Love to grow things, DIY and craft? Us too.
Growing food is an excellent way to get more in touch with nature and feel good about eating. While many of us lack the space for traditional farm fields, a set of techniques known as square-foot gardening can help the modern homesteader get the most out of their space.
Dig deeper—All New Square Foot Gardening is a great resource. Organic, Eco-Friendly Gardening Picks and Get Ready to Garden include beginner-friendly titles and links to useful tools on the MSU Gardening Extension website. You’ll be growing delicious food at home before you know it!
Give a Cluck
Chickens! Even if you don’t eat meat, chicken eggs are delicious and nutritious. Chickens also provide other benefits when allowed some free-range time, such as reducing the number of parasites and other pests on your property. They can even help with garden pests in your veggie plots, but be careful when you let them in the garden, and for how long, as they are just as apt to eat your ripe tomatoes as any caterpillar!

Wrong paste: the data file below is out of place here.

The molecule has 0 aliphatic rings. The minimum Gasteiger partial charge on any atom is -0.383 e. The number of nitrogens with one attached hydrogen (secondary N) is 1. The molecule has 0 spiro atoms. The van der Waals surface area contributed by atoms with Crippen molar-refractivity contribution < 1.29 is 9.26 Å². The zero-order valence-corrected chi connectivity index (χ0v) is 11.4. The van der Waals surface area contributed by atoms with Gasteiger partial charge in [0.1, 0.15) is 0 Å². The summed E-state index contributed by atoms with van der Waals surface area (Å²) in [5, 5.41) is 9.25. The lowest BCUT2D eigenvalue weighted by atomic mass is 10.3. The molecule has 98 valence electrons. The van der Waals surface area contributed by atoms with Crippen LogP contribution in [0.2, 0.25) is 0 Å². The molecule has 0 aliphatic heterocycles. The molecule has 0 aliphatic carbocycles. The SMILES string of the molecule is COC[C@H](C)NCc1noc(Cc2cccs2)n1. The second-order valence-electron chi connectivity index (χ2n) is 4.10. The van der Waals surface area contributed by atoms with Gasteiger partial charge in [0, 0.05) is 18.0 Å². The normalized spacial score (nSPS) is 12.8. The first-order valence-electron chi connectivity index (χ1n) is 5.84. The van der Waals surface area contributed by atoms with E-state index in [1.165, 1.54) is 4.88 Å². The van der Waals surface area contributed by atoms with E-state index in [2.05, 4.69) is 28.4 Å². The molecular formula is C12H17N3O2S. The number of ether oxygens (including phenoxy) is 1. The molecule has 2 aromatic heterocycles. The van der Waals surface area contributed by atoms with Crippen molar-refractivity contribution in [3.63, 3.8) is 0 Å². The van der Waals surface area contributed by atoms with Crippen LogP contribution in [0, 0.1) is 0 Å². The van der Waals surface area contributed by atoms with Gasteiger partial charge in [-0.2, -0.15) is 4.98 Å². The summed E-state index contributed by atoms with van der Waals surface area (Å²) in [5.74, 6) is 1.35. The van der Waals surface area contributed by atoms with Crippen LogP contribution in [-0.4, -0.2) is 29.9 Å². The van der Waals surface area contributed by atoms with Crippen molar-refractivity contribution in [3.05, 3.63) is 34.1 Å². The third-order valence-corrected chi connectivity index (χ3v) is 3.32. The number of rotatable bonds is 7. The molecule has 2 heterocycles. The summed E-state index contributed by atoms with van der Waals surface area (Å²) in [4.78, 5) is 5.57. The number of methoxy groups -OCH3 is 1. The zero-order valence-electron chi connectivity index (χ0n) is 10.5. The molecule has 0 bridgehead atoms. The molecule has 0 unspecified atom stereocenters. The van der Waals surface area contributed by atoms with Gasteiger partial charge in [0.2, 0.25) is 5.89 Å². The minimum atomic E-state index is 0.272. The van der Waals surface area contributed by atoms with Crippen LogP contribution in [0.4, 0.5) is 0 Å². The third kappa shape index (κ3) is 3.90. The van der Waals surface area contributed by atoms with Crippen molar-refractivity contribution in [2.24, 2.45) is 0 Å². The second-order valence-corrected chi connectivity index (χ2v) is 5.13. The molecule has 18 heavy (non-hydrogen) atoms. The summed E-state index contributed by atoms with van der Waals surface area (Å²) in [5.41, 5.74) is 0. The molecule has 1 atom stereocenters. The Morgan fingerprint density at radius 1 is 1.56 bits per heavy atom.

Get clucking—The Beginner’s Guide to Raising Chickens is a great place to get started, and those with some experience might consider Backyard Chickens: Beyond the Basics. Before you jump in, make sure you’re living in an area where raising chickens is allowed. Many cities and townships have specific restrictions, such as not owning roosters or limiting the size of your flock. The Ferndale Chickens website made this handy list of which Michigan cities allow chickens, along with information on limits, permit requirements, etc.
Build the Future You Want to See
For those who prefer to craft and build, the library has instructional books that can help you with everything from sewing your own clothing (check the 646 section in nonfiction for more options) to building stone walls (in the 690 section). We’ve also got you covered for more modern DIY home improvement.
It's a Community Thing
Beyond books, you can also find space at the library for your homesteading collective to meet, discuss projects and offer mutual support. Be sure to read our meeting room policy before reserving a room, and if we can’t meet your group’s needs, we also have a list of other local meeting room options.
Have a homesteading vision you’re not sure how to execute? Stop by the Information Desk anytime, and our librarians will be glad to help brainstorm resources with you.